Question for you: What do you mean by "work with?"
That is, do you intend that these other persons will be passive investors, active partners, or employees?
You may want to consider giving the 5% partners economic rights to profits but no management rights. This is typical in an LLC. You could add the right to repurchase their respective interests for the equitable value of their investment at the time of repurchase. That way, if things don't work out, you buy them out and say goodbye.
Their liability would be limited to their investment (unless they commit some act that is outside the scope of the business, in which case, it would be their problem and not the LLC's -- or, at least that's the theory). In practice, however, having active partners who have no management responsibility argues STRONGLY for liability insurance, to protect the management owners from being held liable for the stupidity (pardon me, for the errors and ommissions) of their non-mangement partners, who assert to third parties that they have management powers.
You have to draft an operating agreement that sets forth the various provisions for the operation of the LLC; including adding, transferring and terminating memberships, and the various classes of ownership.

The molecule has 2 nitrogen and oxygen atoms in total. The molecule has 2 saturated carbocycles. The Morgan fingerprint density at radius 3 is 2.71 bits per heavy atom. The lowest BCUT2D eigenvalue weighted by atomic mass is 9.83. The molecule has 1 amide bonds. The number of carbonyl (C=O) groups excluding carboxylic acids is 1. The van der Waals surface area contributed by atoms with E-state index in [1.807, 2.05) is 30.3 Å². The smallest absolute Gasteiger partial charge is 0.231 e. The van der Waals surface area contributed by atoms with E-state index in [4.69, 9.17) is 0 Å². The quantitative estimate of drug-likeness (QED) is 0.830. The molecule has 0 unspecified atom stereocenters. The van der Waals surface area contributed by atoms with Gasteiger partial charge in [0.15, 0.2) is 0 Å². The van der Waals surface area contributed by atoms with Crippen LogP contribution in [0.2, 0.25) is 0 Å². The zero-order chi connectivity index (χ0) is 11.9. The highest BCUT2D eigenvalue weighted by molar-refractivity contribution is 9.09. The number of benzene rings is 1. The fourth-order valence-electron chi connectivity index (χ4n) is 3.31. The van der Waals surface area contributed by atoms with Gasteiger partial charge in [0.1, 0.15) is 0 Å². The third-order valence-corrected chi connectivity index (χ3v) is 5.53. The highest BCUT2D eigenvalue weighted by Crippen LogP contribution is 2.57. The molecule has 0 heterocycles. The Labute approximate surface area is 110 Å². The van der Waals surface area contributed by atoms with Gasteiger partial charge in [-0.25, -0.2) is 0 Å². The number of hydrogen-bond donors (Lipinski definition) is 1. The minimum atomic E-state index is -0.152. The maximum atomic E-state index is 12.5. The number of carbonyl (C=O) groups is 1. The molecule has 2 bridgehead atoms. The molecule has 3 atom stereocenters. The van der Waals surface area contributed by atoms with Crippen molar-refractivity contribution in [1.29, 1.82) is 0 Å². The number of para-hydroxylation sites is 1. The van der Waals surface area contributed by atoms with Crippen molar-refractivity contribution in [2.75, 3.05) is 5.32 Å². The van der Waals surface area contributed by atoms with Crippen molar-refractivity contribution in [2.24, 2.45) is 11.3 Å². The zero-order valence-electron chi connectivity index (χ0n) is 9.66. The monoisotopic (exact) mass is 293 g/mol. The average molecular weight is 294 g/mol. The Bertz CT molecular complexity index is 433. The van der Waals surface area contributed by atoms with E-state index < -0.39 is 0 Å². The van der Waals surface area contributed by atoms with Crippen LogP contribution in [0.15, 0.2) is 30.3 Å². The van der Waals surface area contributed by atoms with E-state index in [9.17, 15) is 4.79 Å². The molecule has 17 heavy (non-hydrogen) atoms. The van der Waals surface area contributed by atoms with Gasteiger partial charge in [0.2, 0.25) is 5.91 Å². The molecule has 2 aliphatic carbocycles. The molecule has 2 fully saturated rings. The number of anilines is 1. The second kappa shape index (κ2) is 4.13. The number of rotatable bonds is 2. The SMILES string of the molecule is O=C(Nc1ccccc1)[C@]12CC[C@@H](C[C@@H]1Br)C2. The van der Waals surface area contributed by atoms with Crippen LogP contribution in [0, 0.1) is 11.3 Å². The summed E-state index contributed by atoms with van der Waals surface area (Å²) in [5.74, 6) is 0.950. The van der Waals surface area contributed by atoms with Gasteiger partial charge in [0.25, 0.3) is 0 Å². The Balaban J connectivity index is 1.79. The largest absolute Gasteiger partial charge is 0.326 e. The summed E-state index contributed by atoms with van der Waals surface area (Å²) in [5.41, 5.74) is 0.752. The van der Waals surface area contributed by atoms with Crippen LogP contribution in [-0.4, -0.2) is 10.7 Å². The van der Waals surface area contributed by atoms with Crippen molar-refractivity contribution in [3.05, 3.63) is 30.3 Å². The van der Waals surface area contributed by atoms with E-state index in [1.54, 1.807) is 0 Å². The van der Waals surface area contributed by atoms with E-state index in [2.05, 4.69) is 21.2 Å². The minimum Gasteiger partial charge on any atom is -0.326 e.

Then the original partners vote to add a member and then issue an agreement whereby the new member obtains X% of ownership in consideration for whatever the new member is providing as consideration (usually money, but not always). Everybody signs and you're on board.
You also have to register the LLC with the CA Secretary of State.
Lots of online services will provide fill-in-the-blanks LLC agreements and registrations ($). The only way you will get a custom agreement is to have an attorney draft it ($$$$).
I am still confused as to which type of an agreement (what is it's name?) are we going to issue? Can we limit the new member's rights and voting priviliges when it comes to making decisions for the LLC?
The agreement is called an "operating agreement." It's the document under which an LLC operates (thus the name of the agreement).
An example of an operating agreement can be found here: http://business.uschamber.com/tools/opagree_m.asp.
However, this is a Delaware LLC, so it may not be entirely applicable to California.
No, I mean that you could reference the operating agreement in an agreement between existing members and new members.
But, you could amend an existing operating agreement, instead.
There's no "one" right way to do it.
It's commonly called a "buy-sell" agreement.
Is my answer acceptable?
Yes, that will work.
I have no suggestion in this area. Sorry.
You're welcome and good luck.
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